The other night I was reading a book by the Ultra-Mountaineer Ed Viesturs, "No Shortcuts to the Top" and the chapter I was reading brought back memories of 2007 when my friend Bob McAllaster was helping me with my Badwater training. Bob was concentrating on "functional training"-in essence, simulating motions and movements that would help strengthen my "achilles-back", which was my weak point. Interesting enough, these motions and movements, at least on the surface, did not appear to be "running related". However, looking back, I wish I had started working with Bob at least a year or two earlier. Actually, I wish I had started that training with Bob at least 10 years before.
In Ed's case, he was planning on doing a "twofer", mountain climb, starting with a warm-up of climbing Mt. Everest, which he had climbed several times before and culminating by summiting his nemesis Annapurna, which would complete his quest to summit all 14 8,000 meter peaks without supplemental oxygen. While Ed was working on his fitness regimen at the gym, he was approached by Ubbe Liljeblad, a personal trainer, who transformed Ed's workout with functional training, combined with weight resistance, to simulate what Ed would be performing in the mountains. One example, is repeatedly stepping onto and then down from a bench carrying two forty-pound dumbells. Another, was to balance on one leg while squatting up and down, then doing curls with weights. Doing squats, bench presses, lunges, and holding fifty-pound iron plates by his fingertips until they burned were some other examples. Ubbe made Ed do an enormous amount of core work as well. During some of the sessions, Ubbe had him stand in balance on a large rubber ball and do squats.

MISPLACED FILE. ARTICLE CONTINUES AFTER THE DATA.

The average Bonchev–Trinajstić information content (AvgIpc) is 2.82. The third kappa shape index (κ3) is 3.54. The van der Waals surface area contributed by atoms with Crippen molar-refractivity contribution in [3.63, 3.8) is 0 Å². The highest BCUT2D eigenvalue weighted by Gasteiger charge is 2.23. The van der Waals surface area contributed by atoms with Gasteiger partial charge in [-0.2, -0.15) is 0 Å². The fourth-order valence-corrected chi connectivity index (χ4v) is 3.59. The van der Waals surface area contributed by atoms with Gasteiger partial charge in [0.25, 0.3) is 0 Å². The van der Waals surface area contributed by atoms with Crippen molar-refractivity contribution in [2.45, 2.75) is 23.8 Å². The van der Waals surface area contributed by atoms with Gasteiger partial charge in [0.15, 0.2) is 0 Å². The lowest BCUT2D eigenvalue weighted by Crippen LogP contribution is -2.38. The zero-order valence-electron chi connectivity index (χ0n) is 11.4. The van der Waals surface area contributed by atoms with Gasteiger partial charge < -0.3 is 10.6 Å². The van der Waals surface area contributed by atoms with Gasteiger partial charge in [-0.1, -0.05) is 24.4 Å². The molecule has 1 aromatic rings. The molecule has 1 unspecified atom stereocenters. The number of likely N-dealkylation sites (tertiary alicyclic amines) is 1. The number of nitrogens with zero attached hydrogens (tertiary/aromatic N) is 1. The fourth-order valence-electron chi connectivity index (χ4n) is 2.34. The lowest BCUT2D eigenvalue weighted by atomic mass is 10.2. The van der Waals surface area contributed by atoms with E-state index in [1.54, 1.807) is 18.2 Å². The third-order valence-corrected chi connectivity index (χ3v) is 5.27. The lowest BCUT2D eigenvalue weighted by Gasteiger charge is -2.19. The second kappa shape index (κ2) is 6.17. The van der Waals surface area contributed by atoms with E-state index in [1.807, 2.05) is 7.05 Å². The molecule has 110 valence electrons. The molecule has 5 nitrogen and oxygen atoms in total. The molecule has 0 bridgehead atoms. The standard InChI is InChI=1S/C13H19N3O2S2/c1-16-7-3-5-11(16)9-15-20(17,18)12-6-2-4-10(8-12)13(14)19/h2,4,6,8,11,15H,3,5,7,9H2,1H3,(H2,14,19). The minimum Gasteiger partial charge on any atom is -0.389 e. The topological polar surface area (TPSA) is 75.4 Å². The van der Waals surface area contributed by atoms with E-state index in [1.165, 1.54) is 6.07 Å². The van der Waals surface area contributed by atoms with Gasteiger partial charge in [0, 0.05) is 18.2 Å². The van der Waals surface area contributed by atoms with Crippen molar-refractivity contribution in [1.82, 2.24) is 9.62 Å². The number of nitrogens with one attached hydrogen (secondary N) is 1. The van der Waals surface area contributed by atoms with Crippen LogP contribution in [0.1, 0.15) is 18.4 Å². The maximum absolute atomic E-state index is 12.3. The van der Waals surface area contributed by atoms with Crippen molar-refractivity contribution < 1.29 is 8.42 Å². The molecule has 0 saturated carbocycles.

At the end of an hour of one of Ubbe's merciless sessions, Ed said that he was reduced to a quivering lump of flesh and bone. To top everything off, Ubbe would have Ed work out on the stair-climbing machine for another hour, carrying an eighty-pound pack. The reasoning behind this was that Ed needed to be doing things in training that would be harder than he would ever encounter in the mountains. I'm a firm believer in that theory, although I do understand the difficulty in actually accomplishing it. Nice theory...tough to do ! Ed said later, "I was in the best shape of my life."
Have a great week ! Aloha ! Don